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but in a nutshell and i hope all the experts in here dont load u up with laws and such,
With all due respect, this is one area where laws and such make a big difference, and each state has its own regulatory system. So advice here needs to consider the laws of location and specific circumstances of the OP and should be reinforced with elder care legal advice.
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Old 04-26-2017, 08:15 AM   #14
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My parents are at a nice assisted living facility, but required an extra VA program to pay the bills. Otherwise they would be at a lesser place. I used to be impressed with their pensions/SS - now, not so much.

For us, we'd rather live our final years in Mexico. Amazing care, 3 meals a day, $900-2000/month. That's just in the expat area we prefer. I'm sure there are many areas that would be cheaper. Or other countries, even.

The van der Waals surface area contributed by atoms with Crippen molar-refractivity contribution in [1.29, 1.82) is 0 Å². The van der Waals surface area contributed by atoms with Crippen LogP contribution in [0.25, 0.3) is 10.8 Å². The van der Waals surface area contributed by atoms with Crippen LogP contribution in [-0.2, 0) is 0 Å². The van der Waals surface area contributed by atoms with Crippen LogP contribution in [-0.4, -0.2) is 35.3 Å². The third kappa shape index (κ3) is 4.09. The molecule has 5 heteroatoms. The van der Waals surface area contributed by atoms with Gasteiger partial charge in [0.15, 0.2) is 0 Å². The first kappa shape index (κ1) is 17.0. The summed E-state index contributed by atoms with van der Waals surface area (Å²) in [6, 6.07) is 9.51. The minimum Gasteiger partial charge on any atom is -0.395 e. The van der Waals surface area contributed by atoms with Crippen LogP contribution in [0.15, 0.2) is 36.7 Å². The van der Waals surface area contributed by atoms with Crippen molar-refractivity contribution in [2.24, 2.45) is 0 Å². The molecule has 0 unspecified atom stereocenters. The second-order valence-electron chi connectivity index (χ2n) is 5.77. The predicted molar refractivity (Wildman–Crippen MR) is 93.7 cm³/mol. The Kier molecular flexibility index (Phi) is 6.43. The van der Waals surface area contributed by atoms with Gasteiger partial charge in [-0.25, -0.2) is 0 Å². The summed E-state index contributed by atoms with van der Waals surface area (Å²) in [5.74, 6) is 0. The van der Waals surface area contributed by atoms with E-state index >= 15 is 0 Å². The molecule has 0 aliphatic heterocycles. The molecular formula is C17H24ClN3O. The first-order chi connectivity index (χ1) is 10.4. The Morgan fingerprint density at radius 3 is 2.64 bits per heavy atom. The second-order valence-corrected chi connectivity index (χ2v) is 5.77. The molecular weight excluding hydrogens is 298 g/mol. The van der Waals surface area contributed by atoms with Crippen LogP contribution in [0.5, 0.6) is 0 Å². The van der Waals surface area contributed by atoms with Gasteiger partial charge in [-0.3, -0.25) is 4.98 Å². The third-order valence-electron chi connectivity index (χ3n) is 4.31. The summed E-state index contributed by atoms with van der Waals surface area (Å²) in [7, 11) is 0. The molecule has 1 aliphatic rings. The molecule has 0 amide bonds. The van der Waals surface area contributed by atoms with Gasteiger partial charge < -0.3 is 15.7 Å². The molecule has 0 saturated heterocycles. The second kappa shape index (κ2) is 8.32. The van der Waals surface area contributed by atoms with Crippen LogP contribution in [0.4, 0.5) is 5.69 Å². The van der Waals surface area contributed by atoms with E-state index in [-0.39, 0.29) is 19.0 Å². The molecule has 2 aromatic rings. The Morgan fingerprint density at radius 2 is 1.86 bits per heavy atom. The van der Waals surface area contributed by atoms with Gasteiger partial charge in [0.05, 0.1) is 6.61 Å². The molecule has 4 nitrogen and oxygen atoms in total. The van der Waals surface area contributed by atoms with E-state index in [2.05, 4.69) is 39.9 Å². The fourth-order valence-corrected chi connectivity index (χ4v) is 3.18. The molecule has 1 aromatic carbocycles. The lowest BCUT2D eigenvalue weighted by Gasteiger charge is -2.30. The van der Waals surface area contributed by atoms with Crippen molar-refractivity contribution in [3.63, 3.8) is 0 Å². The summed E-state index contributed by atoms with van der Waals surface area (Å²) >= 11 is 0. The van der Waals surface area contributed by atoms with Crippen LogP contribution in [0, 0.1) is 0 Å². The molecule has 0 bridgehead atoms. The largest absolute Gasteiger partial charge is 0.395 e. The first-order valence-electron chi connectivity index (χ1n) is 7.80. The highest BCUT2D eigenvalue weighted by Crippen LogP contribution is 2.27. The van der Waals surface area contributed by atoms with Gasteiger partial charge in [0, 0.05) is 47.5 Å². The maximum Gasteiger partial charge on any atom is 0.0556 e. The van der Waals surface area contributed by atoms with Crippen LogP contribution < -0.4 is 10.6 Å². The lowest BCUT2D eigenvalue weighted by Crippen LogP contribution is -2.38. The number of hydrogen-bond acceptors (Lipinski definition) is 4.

This sounds interesting...hmmm
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Old 04-26-2017, 08:35 AM   #15
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I highly, highly recommend contacting a certified ElderLaw Attorney. Arm yourself with every question and scenario you're can conjure up and spend an hour or two going down the list. I covered the list for my DM's situation for $260 (45 minutes) and I was extremely satisfied with his service.

In my case it helped me set up a financial timeline for when certain medicaid, VA and other legal issues come into play for my DM. Barring a medical event, it gave me about 4 years of breathing room with her finances before we spend down and develop a Miller Trust. She's 87 and in independent living.

BTW, this should be part of the pre-planning and never wait until an 'event' forces you into a decision you're not prepared to make. My attorney said he spends over half his time trying to correct legal errors that people made because they did not ask in advance. Sounds like you're at the early planning stage and that's perfect timing.